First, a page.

Unfortunately, as we picked up our “Jog Into Spring” race bibs, a snow squall sprang up.  Seriously?!?  We were being pelted with tiny balls of ice and I thought for sure the kids would complain.  But we bundled up and headed to the start line.  Thankfully, it stopped snowing and stuck to being “only” cold and a little windy.

All bundled up and ready to run!

All bundled up and ready to run!

Looking out the car window about 15 minutes before the start ... yikes.

Looking out the car window before we started … yikes.

My husband ran with Boy #1 so that they could go a little faster.  I stuck with Boy #2, who started off at a nice, steady, but sloooooow pace.  Once the 1-mile walkers peeled off at their turn, I realized we were at the very end of the runners — what a strange feeling!  Then we came up to our first mile marker, and we were already getting passed by the race leaders heading in the opposite direction.  I did what I could to keep my boy focused and steady, but by the second mile marker, the wheels were starting to come off.

Bringing up the rear, just in front of the walkers.

Bringing up the rear, just in front of the walkers.

My mom and a friend did their best to make it fun for him, running ahead and letting him catch up to “beat” them.  I bribed him rewarded his efforts with jellybeans.  I even resorted to singing to him.  (I’m sure the complete stranger that had fallen to the back of the pack with us was very amused by my a capella rendition of “Eye of the Tiger.”)  We managed to avoid a full-blown meltdown, but that third mile was tough.  All along the way the race volunteers and police officers cheered for him.  I know they were probably freezing, and since they were basically only waiting for us at that point, I tried extra hard to thank each of them as we passed.

Finally, the finish line came into view.  Pretty much the only people left were our friends, and the family of a woman who I think  accidentally found herself on the course for the 5K instead of the 1-mile walk.  (Poor thing!)  But their cheers were enough to spur Boy #2 on to a strong finish, with a smile on his face.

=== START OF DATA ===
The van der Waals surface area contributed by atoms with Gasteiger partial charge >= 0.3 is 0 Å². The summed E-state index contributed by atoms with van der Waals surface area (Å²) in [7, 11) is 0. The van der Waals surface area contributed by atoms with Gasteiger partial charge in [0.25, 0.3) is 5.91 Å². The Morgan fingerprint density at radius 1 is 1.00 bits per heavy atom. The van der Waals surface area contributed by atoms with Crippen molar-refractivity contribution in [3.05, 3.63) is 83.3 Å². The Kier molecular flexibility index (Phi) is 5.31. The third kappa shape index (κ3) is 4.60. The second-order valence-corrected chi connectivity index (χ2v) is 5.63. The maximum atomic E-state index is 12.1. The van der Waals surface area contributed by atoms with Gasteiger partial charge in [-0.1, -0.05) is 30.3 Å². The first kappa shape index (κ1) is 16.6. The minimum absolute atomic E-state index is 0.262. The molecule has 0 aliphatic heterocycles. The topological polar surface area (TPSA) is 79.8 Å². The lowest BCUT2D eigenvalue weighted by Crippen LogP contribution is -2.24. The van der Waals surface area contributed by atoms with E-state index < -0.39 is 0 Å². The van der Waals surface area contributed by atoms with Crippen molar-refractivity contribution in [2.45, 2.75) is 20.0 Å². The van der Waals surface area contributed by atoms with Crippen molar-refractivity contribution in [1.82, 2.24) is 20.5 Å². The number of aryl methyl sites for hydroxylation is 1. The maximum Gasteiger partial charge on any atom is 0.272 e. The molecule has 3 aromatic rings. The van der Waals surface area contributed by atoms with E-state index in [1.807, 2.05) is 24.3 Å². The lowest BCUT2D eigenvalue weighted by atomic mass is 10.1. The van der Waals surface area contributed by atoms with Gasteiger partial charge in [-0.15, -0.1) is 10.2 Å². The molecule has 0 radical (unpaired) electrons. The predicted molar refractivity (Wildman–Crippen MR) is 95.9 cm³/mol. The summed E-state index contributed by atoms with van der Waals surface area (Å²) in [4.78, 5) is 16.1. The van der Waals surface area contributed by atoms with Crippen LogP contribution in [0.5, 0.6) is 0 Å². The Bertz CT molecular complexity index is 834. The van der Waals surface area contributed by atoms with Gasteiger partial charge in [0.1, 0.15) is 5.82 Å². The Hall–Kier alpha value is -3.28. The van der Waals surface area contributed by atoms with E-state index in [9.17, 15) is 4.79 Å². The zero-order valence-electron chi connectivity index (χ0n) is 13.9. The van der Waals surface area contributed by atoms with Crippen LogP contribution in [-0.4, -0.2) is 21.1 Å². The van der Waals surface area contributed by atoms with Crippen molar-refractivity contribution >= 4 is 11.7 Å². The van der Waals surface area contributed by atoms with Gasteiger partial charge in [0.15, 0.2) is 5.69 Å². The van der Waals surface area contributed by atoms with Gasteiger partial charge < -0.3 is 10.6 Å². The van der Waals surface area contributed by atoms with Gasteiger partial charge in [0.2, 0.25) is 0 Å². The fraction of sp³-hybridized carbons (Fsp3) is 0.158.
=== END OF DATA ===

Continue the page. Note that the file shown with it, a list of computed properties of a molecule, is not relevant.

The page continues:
Crossing the finish line!

Crossing the finish line! (So glad my friend April snagged this shot.)

We met up with my husband and Boy #1, who had also struggled a bit through the last mile, but stuck with it.  He even snagged an age group award for his efforts!  But he was not the only winner today.

Plenty of other people showed up, ignored the weather, and finished the race they started.  Winners.

More people showed up, ignored the weather, and cheered for the participants.  Winners.

Race staff, volunteers, and police officers helped support us and keep us safe.  Winners.

As for me, my moment came during the drive home.  Knowing how much Boy #2 had struggled, I asked him if he would ever want to do another 5K.  “No,” he said, “I want to run a marathon.”

And that, my friends, is WINNING.

So proud of my family!

So proud of my family!

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The author is running the 2013 Rock ‘N’ Roll Cleveland half marathon while raising money for the Leukemia and Lymphoma Society.  Please consider making a donation: http://pages.teamintraining.org/noh/rnrclevh13/MileageMama

Team In Training

Follow her journey on Twitter @MileageMama: https://twitter.com/MileageMama

What Do We Do Now?

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Over the past three months, as the training has gotten tougher and the runs have gotten longer, I’ve spent a lot of time visualizing what it will feel like as I approach the finish line of my first marathon.  Will I feel strong and proud, with my arms raised in victory formation?  Will I feel tired and sore, limping my way across in grim determination?  Will I smile?  Will I cry?

Never once in those moments of dreaming could I have imagined something like the nightmare that occurred at yesterday’s Boston Marathon.

Runners are used to experiencing discomfort, and even sometimes pain.  We embrace it willingly in our quest to run faster or longer or to prove that we can overcome the voice in our head telling us to stop.  But our type of hurt is self-inflicted and temporary, a stark contrast to the events of yesterday.  It is hard to wrap your head around the fact that someone intentionally turned an area of celebration into a crime scene.

My heart, of course, goes out first and foremost to the individuals that were injured and the families that lost loved ones.  Their loss is by far the greatest.   But I am also sad for the runners.  There are those that spent so much time and effort training to qualify for, and then actually run, one of the world’s most prestigious marathons, only to be stopped short of the finish line.  And there are those that did finish, but who will forever have a shadow of grief cast over their Boston Marathon experience.